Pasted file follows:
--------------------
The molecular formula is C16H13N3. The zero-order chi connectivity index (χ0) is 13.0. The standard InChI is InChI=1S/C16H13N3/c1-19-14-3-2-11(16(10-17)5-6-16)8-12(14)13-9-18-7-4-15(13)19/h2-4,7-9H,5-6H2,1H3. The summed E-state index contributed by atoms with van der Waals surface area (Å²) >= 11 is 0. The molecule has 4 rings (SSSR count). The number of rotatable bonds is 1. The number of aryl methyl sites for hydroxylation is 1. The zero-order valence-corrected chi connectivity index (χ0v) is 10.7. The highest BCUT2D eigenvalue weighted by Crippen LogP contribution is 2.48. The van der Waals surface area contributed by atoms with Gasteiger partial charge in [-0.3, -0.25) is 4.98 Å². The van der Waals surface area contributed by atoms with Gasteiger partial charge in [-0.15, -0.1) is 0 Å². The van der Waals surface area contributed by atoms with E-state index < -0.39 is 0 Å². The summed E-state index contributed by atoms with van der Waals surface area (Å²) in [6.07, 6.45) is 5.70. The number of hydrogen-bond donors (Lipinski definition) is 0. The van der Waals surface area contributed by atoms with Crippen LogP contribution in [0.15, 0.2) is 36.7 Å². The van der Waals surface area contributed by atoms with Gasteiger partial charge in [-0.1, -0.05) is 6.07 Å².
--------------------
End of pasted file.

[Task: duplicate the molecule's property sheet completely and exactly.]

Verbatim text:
The molecular formula is C16H13N3. The zero-order chi connectivity index (χ0) is 13.0. The standard InChI is InChI=1S/C16H13N3/c1-19-14-3-2-11(16(10-17)5-6-16)8-12(14)13-9-18-7-4-15(13)19/h2-4,7-9H,5-6H2,1H3. The summed E-state index contributed by atoms with van der Waals surface area (Å²) >= 11 is 0. The molecule has 4 rings (SSSR count). The number of rotatable bonds is 1. The number of aryl methyl sites for hydroxylation is 1. The zero-order valence-corrected chi connectivity index (χ0v) is 10.7. The highest BCUT2D eigenvalue weighted by Crippen LogP contribution is 2.48. The van der Waals surface area contributed by atoms with Gasteiger partial charge in [-0.3, -0.25) is 4.98 Å². The van der Waals surface area contributed by atoms with Gasteiger partial charge in [-0.15, -0.1) is 0 Å². The van der Waals surface area contributed by atoms with E-state index < -0.39 is 0 Å². The summed E-state index contributed by atoms with van der Waals surface area (Å²) in [6.07, 6.45) is 5.70. The number of hydrogen-bond donors (Lipinski definition) is 0. The van der Waals surface area contributed by atoms with Crippen LogP contribution in [0.15, 0.2) is 36.7 Å². The van der Waals surface area contributed by atoms with Gasteiger partial charge in [-0.1, -0.05) is 6.07 Å².